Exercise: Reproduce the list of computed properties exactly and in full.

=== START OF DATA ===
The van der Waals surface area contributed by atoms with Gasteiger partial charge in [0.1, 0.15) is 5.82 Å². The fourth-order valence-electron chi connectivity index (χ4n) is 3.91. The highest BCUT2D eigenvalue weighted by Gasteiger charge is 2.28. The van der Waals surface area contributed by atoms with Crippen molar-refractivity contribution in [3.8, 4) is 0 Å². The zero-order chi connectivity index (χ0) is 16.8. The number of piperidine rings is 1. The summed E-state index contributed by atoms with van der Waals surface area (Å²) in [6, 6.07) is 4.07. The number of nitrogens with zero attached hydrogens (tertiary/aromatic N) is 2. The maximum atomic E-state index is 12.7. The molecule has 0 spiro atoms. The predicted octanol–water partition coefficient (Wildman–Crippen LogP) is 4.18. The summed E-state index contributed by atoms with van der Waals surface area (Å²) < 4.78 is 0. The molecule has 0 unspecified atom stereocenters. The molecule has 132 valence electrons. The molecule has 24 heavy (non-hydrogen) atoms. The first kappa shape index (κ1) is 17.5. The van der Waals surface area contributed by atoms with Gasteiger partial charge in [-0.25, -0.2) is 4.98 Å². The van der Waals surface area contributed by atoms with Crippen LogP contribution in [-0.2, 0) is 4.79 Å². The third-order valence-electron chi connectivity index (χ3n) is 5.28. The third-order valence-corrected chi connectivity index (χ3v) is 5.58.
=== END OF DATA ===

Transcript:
The van der Waals surface area contributed by atoms with Gasteiger partial charge in [0.1, 0.15) is 5.82 Å². The fourth-order valence-electron chi connectivity index (χ4n) is 3.91. The highest BCUT2D eigenvalue weighted by Gasteiger charge is 2.28. The van der Waals surface area contributed by atoms with Crippen molar-refractivity contribution in [3.8, 4) is 0 Å². The zero-order chi connectivity index (χ0) is 16.8. The number of piperidine rings is 1. The summed E-state index contributed by atoms with van der Waals surface area (Å²) in [6, 6.07) is 4.07. The number of nitrogens with zero attached hydrogens (tertiary/aromatic N) is 2. The maximum atomic E-state index is 12.7. The molecule has 0 spiro atoms. The predicted octanol–water partition coefficient (Wildman–Crippen LogP) is 4.18. The summed E-state index contributed by atoms with van der Waals surface area (Å²) < 4.78 is 0. The molecule has 0 unspecified atom stereocenters. The molecule has 132 valence electrons. The molecule has 24 heavy (non-hydrogen) atoms. The first kappa shape index (κ1) is 17.5. The van der Waals surface area contributed by atoms with Gasteiger partial charge in [-0.25, -0.2) is 4.98 Å². The van der Waals surface area contributed by atoms with Crippen LogP contribution in [-0.2, 0) is 4.79 Å². The third-order valence-electron chi connectivity index (χ3n) is 5.28. The third-order valence-corrected chi connectivity index (χ3v) is 5.58.